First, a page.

Authors:Bernhard Bliem; Stefan Woltran Pages: 277 - 295 Abstract: Abstract Answer Set Programming has become an increasingly popular formalism for declarative problem solving. Among the huge body of theoretical results, investigations of different equivalence notions between logic programs play a fundamental role for understanding modularity and optimization. While strong equivalence between two programs holds if they can be faithfully replaced by each other in any context (facts and rules), uniform equivalence amounts to equivalent behavior of programs under any set of facts. Both notions (as well as several variants thereof) have been extensively studied. However, the somewhat reverse notion of equivalence which holds if two programs are equivalent under the addition of any set of proper rules (i.e., all rules except facts) has not been investigated yet. In this paper, we close this gap and give a thorough study of this notion, which we call rule equivalence , and its parameterized version where we allow facts over a given restricted alphabet to appear in the context. This notion of equivalence is thus a relationship between two programs whose input is (partially) fixed but where additional proper rules might still be added. Such a notion might be helpful in debugging of programs. We give full characterization results and a complexity analysis for the propositional case of rule equivalence and its relativized versions. Moreover, we address the problem of program simplification under rule equivalence. Finally, we show that rule equivalence is decidable in the non-ground case. PubDate: 2018-08-01 DOI: 10.1007/s10472-017-9567-5 Issue No:Vol. 83, No. 3-4 (2018)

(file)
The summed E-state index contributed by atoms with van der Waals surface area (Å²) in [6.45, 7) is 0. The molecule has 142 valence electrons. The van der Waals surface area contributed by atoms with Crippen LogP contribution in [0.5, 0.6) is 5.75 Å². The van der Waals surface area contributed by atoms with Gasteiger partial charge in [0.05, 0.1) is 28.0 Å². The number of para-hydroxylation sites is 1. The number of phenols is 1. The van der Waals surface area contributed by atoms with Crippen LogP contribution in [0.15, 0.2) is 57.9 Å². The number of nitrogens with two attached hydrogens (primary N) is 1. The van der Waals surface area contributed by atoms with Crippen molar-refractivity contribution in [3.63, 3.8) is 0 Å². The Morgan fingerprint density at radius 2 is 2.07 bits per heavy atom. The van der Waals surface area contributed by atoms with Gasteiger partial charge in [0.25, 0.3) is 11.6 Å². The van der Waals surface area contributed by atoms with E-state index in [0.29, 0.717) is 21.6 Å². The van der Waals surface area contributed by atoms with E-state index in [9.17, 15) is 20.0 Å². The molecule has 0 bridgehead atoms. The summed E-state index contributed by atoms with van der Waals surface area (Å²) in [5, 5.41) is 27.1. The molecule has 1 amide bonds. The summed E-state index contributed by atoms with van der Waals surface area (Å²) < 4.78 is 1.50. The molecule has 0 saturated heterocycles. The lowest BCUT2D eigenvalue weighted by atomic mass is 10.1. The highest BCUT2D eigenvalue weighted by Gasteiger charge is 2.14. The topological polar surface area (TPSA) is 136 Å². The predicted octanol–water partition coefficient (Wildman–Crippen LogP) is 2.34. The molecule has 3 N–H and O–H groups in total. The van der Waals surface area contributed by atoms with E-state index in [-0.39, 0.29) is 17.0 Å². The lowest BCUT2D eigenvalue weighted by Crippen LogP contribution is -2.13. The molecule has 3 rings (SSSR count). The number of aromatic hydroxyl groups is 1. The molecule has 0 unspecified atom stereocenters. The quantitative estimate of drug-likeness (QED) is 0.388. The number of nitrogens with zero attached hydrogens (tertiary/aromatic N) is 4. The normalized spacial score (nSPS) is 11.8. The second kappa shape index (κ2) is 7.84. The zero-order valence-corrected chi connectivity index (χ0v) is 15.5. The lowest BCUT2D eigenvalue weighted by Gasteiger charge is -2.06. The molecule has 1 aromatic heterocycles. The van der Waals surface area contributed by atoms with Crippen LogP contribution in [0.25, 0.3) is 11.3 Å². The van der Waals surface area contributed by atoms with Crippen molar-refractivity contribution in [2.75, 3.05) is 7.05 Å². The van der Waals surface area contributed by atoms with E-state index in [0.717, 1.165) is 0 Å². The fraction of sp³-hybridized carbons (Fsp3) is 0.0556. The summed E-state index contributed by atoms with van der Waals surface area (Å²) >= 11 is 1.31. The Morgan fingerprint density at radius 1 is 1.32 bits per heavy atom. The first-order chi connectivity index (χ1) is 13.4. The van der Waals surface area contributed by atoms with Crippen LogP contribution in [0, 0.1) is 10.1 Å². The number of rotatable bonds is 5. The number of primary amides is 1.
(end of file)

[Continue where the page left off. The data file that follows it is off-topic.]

Authors:Arnaud Durand; Miika Hannula; Juha Kontinen; Arne Meier; Jonni Virtema Pages: 297 - 320 Abstract: Abstract We define a variant of team semantics called multiteam semantics based on multisets and study the properties of various logics in this framework. In particular, we define natural probabilistic versions of inclusion and independence atoms and certain approximation operators motivated by approximate dependence atoms of Väänänen. PubDate: 2018-08-01 DOI: 10.1007/s10472-017-9568-4 Issue No:Vol. 83, No. 3-4 (2018)